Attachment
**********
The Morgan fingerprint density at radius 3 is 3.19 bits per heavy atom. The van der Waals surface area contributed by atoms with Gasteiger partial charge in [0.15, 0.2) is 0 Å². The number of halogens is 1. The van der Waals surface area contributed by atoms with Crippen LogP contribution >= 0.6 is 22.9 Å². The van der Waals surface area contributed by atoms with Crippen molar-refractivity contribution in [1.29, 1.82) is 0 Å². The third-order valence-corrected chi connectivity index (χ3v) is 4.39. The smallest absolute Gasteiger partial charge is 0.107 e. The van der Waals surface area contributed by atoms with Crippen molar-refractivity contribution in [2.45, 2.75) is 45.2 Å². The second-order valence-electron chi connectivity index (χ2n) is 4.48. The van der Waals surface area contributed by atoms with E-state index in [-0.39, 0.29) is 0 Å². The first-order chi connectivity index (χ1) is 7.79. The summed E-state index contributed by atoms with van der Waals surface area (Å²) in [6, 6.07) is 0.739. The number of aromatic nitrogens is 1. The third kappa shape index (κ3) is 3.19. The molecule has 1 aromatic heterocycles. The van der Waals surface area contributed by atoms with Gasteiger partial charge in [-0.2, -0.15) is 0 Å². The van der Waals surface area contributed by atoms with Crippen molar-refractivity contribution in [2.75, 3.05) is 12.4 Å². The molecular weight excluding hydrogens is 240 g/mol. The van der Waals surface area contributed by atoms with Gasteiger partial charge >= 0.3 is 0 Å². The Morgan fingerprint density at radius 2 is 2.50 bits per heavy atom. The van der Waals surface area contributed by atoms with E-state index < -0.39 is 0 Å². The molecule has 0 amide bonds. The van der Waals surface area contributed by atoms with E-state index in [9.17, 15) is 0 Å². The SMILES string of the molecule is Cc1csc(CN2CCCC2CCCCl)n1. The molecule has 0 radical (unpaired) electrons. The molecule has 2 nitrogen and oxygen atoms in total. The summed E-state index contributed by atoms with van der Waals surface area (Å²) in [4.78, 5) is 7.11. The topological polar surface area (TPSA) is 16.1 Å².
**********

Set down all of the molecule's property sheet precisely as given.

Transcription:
The Morgan fingerprint density at radius 3 is 3.19 bits per heavy atom. The van der Waals surface area contributed by atoms with Gasteiger partial charge in [0.15, 0.2) is 0 Å². The number of halogens is 1. The van der Waals surface area contributed by atoms with Crippen LogP contribution >= 0.6 is 22.9 Å². The van der Waals surface area contributed by atoms with Crippen molar-refractivity contribution in [1.29, 1.82) is 0 Å². The third-order valence-corrected chi connectivity index (χ3v) is 4.39. The smallest absolute Gasteiger partial charge is 0.107 e. The van der Waals surface area contributed by atoms with Crippen molar-refractivity contribution in [2.45, 2.75) is 45.2 Å². The second-order valence-electron chi connectivity index (χ2n) is 4.48. The van der Waals surface area contributed by atoms with E-state index in [-0.39, 0.29) is 0 Å². The first-order chi connectivity index (χ1) is 7.79. The summed E-state index contributed by atoms with van der Waals surface area (Å²) in [6, 6.07) is 0.739. The number of aromatic nitrogens is 1. The third kappa shape index (κ3) is 3.19. The molecule has 1 aromatic heterocycles. The van der Waals surface area contributed by atoms with Gasteiger partial charge in [-0.2, -0.15) is 0 Å². The van der Waals surface area contributed by atoms with Crippen molar-refractivity contribution in [2.75, 3.05) is 12.4 Å². The molecular weight excluding hydrogens is 240 g/mol. The van der Waals surface area contributed by atoms with Gasteiger partial charge >= 0.3 is 0 Å². The Morgan fingerprint density at radius 2 is 2.50 bits per heavy atom. The van der Waals surface area contributed by atoms with E-state index < -0.39 is 0 Å². The molecule has 0 amide bonds. The van der Waals surface area contributed by atoms with E-state index in [9.17, 15) is 0 Å². The SMILES string of the molecule is Cc1csc(CN2CCCC2CCCCl)n1. The molecule has 0 radical (unpaired) electrons. The molecule has 2 nitrogen and oxygen atoms in total. The summed E-state index contributed by atoms with van der Waals surface area (Å²) in [4.78, 5) is 7.11. The topological polar surface area (TPSA) is 16.1 Å².